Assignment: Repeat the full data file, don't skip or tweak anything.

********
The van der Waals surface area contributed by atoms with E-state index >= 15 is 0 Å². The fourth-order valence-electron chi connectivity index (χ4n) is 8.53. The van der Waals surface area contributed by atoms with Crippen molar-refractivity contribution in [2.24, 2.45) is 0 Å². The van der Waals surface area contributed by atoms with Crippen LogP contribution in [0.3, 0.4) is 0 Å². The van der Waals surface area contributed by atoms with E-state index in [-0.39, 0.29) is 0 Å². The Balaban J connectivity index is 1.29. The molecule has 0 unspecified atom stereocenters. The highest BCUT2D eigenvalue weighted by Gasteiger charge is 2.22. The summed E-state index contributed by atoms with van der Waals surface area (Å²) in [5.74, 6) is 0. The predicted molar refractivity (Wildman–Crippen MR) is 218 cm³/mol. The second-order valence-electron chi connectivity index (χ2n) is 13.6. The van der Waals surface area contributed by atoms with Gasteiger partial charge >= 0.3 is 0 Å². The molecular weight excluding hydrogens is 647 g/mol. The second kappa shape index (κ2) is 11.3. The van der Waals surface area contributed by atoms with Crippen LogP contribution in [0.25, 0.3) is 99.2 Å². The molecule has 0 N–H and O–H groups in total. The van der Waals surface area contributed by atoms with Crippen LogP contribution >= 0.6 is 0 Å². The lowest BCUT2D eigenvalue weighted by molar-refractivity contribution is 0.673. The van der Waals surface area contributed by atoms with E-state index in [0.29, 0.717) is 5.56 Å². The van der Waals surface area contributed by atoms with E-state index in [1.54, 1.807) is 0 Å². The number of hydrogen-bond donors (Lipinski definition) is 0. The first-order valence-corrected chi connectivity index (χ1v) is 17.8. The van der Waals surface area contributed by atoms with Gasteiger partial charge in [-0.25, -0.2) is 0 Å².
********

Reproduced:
The van der Waals surface area contributed by atoms with E-state index >= 15 is 0 Å². The fourth-order valence-electron chi connectivity index (χ4n) is 8.53. The van der Waals surface area contributed by atoms with Crippen molar-refractivity contribution in [2.24, 2.45) is 0 Å². The van der Waals surface area contributed by atoms with Crippen LogP contribution in [0.3, 0.4) is 0 Å². The van der Waals surface area contributed by atoms with E-state index in [-0.39, 0.29) is 0 Å². The Balaban J connectivity index is 1.29. The molecule has 0 unspecified atom stereocenters. The highest BCUT2D eigenvalue weighted by Gasteiger charge is 2.22. The summed E-state index contributed by atoms with van der Waals surface area (Å²) in [5.74, 6) is 0. The predicted molar refractivity (Wildman–Crippen MR) is 218 cm³/mol. The second-order valence-electron chi connectivity index (χ2n) is 13.6. The van der Waals surface area contributed by atoms with Gasteiger partial charge >= 0.3 is 0 Å². The molecular weight excluding hydrogens is 647 g/mol. The second kappa shape index (κ2) is 11.3. The van der Waals surface area contributed by atoms with Crippen LogP contribution in [0.25, 0.3) is 99.2 Å². The molecule has 0 N–H and O–H groups in total. The van der Waals surface area contributed by atoms with Crippen LogP contribution >= 0.6 is 0 Å². The lowest BCUT2D eigenvalue weighted by molar-refractivity contribution is 0.673. The van der Waals surface area contributed by atoms with E-state index in [0.29, 0.717) is 5.56 Å². The van der Waals surface area contributed by atoms with E-state index in [1.54, 1.807) is 0 Å². The number of hydrogen-bond donors (Lipinski definition) is 0. The first-order valence-corrected chi connectivity index (χ1v) is 17.8. The van der Waals surface area contributed by atoms with Gasteiger partial charge in [-0.25, -0.2) is 0 Å².